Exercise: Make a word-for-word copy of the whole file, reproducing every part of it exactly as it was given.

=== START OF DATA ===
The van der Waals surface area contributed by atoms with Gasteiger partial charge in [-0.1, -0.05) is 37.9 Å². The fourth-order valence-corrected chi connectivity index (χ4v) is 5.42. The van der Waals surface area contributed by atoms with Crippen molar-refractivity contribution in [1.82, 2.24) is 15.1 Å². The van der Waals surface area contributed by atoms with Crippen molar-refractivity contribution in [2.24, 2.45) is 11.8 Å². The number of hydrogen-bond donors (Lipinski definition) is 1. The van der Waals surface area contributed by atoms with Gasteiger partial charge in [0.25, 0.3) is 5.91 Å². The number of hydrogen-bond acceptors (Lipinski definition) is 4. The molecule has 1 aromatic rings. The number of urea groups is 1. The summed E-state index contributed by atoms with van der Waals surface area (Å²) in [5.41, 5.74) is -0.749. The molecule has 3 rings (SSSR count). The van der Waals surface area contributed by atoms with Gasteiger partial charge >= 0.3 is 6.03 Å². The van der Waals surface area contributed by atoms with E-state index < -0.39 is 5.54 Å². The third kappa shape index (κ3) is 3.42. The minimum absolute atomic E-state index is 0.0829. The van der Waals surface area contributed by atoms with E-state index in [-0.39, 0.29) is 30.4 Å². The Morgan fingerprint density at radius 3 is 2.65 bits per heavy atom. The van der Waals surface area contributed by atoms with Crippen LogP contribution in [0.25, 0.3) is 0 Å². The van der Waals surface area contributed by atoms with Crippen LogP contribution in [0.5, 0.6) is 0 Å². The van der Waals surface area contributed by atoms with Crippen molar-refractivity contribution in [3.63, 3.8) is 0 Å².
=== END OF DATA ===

The van der Waals surface area contributed by atoms with Gasteiger partial charge in [-0.1, -0.05) is 37.9 Å². The fourth-order valence-corrected chi connectivity index (χ4v) is 5.42. The van der Waals surface area contributed by atoms with Crippen molar-refractivity contribution in [1.82, 2.24) is 15.1 Å². The van der Waals surface area contributed by atoms with Crippen molar-refractivity contribution in [2.24, 2.45) is 11.8 Å². The number of hydrogen-bond donors (Lipinski definition) is 1. The van der Waals surface area contributed by atoms with Gasteiger partial charge in [0.25, 0.3) is 5.91 Å². The number of hydrogen-bond acceptors (Lipinski definition) is 4. The molecule has 1 aromatic rings. The number of urea groups is 1. The summed E-state index contributed by atoms with van der Waals surface area (Å²) in [5.41, 5.74) is -0.749. The molecule has 3 rings (SSSR count). The van der Waals surface area contributed by atoms with Gasteiger partial charge >= 0.3 is 6.03 Å². The van der Waals surface area contributed by atoms with E-state index < -0.39 is 5.54 Å². The third kappa shape index (κ3) is 3.42. The minimum absolute atomic E-state index is 0.0829. The van der Waals surface area contributed by atoms with E-state index in [-0.39, 0.29) is 30.4 Å². The Morgan fingerprint density at radius 3 is 2.65 bits per heavy atom. The van der Waals surface area contributed by atoms with Crippen LogP contribution in [0.25, 0.3) is 0 Å². The van der Waals surface area contributed by atoms with Crippen LogP contribution in [0.5, 0.6) is 0 Å². The van der Waals surface area contributed by atoms with Crippen molar-refractivity contribution in [3.63, 3.8) is 0 Å².